Five things we learned from England's draw with Brazil at Wembley

Joe Gomez marks Neymar

Gareth Southgate’s England followed up their stalemate against Germany with another impressive clean sheet as they held five-time world champions Brazil to a 0-0 draw at Wembley.

It was a game short on chances but the Three Lions boss will have been pleased with what he’s seen during the international break.

Before you turn your attention back to the Premier League this weekend, here’s a look at five things we learned from the stalemate under the arch.

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Neymar’s nutmeg

Perhaps mystified as to how on earth he wound up sharing a football pitch with Jake Livermore, Paris Saint-Germain’s big-money summer signing delighted social media when he ghosted the ball between the West Brom midfielder’s legs on the half hour mark.


It was almost like one of those moments on FIFA 18 when the game decides that the computer-operated side is going to score very shortly, and what appears at first to be a well-timed challenge just somehow claims nothing but air. In reality, it was Neymar’s deft touch that just took it away from Livermore and gave him what the ITV commentary team somehow feel is the “honour” of being ‘megged by the forward. “That’s something you can tell you grandchildren about,” they claimed. Erm, yeah.

Hopefully no sophomoric curse for Loftus-Cheek

 After an impressive England debut on Friday against Germany, many England fans were hoping for a second straight standout showing from Ruben Loftus-Cheek. Instead, the midfielder limped off in the first half, replaced by Jesse Lingard. We can only hope it was an understandably-premature switch from Gareth Southgate with no reason whatsoever to take unnecessary chances with the players’ fitness in this pair of exhibition games, no matter how high-end the opponents were.

How about that Joe Gomez?

In late 2011, I had the honour of rolling out a brand-new commentary service for Charlton Athletic Football Club, covering their under-18 league games via a telephone hooked up to an ISDN line in a first-floor office overlooking the Sparrows Lane training ground pitch. It was on this inaugural makeshift broadcast that I first laid eyes on Joe Gomez, a 14-year-old given 90 minutes against an Arsenal academy side almost entirely three years his senior, because the Addicks’ second-year scholars had an FA Youth Cup game on the Monday.

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The centre-back had every right to be out of his depth and yet looked like he had been doing this for a decade. That would become the theme of the next six years. But if you had told me back in 2011 that it would culminate in him spending his full England senior debut expertly minimising the likes of Neymar and Gabriel Jesus, even that youth league performance would not have made it any easier to believe. If Gomez is fit next summer, he goes to Russia. It’s as simple as that, surely.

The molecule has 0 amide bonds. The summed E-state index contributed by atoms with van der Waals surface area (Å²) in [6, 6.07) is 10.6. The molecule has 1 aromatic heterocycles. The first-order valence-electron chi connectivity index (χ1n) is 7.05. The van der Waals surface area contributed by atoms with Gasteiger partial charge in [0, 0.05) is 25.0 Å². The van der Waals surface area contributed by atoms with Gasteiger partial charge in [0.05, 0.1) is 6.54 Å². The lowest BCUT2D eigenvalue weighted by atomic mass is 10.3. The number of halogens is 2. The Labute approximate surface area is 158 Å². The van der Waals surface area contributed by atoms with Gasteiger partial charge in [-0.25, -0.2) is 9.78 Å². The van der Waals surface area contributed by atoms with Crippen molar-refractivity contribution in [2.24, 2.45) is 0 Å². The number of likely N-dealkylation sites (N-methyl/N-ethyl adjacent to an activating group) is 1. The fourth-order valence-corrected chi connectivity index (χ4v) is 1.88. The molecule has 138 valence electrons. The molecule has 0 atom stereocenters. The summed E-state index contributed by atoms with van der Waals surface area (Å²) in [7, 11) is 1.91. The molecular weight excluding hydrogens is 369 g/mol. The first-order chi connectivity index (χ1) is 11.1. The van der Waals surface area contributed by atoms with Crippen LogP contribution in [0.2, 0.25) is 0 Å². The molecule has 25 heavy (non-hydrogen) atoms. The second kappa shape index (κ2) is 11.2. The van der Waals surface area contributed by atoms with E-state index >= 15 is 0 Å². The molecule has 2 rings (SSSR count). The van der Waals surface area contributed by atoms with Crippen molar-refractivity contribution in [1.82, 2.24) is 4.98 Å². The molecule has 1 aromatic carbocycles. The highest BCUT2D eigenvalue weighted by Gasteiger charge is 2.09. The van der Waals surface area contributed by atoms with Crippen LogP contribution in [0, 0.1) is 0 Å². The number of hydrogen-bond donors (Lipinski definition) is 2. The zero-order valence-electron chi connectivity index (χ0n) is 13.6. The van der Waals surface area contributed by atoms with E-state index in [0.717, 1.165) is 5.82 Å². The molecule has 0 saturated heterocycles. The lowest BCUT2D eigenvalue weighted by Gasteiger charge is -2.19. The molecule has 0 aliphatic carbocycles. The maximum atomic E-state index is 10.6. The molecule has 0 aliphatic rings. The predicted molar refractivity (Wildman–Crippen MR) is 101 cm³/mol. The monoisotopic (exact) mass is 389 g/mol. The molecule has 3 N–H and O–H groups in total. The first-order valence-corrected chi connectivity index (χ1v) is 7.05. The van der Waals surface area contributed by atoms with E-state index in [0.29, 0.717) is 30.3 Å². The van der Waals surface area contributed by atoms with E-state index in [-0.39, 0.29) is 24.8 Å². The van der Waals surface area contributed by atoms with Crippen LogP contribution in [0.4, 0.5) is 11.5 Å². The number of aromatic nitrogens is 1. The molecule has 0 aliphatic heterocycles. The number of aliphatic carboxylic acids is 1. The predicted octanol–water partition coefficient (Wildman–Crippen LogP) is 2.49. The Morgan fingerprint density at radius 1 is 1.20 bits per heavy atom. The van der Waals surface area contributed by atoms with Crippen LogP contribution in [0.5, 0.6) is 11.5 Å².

So close…

0-0 was probably the right scoreline for a game with a decent amount of attacking intention from both sides but nothing that could break the resolve of either back line. And yet, on two occasion in the dying moments, Tammy Abraham was inches away from scoring one hell of a maiden England goal. A couple of minutes before the end of regulation time, Abraham had the ball at his feet but no time to add the final touch before it was scrambled away. Then, deep into added time a low cross from Lingard came ever-so-close to finding him for the simple finish.

Hang on, is this Southgate’s master plan?

Something just occurred to this writer. A pair of goalless stalemates is hardly going to give England fans much faith in their habitually-underachieving national team’s chances of actual glory at the 2018 World Cup. But could run-of-the-mill managerial appointment Gareth Southgate actually be aiming to fly under the radar as much as possible? Let’s face it:

England’s biggest problem is always the sheer volume of delusions of grandeur that manifest just before any major tournament the Three Lions manage to reach. It would at the very least be refreshing to head into one where absolutely nobody expects anything from England. At all. Maybe it’s too good to be true. Maybe this country will always puff out their collective chests heading into a summer tourney, ready to blindly stumble into their latest embarrassment. But England’s young stars looked very mature in holding two nations with nine World Cups between them and plenty of dangerous talent on display. Maybe, just maybe, Southgate’s business plan will help England quietly slink their way over to Russia and, from much lower expectations, at the very least not disappoint the entire nation once more? It has got to be worth a shot, at least.


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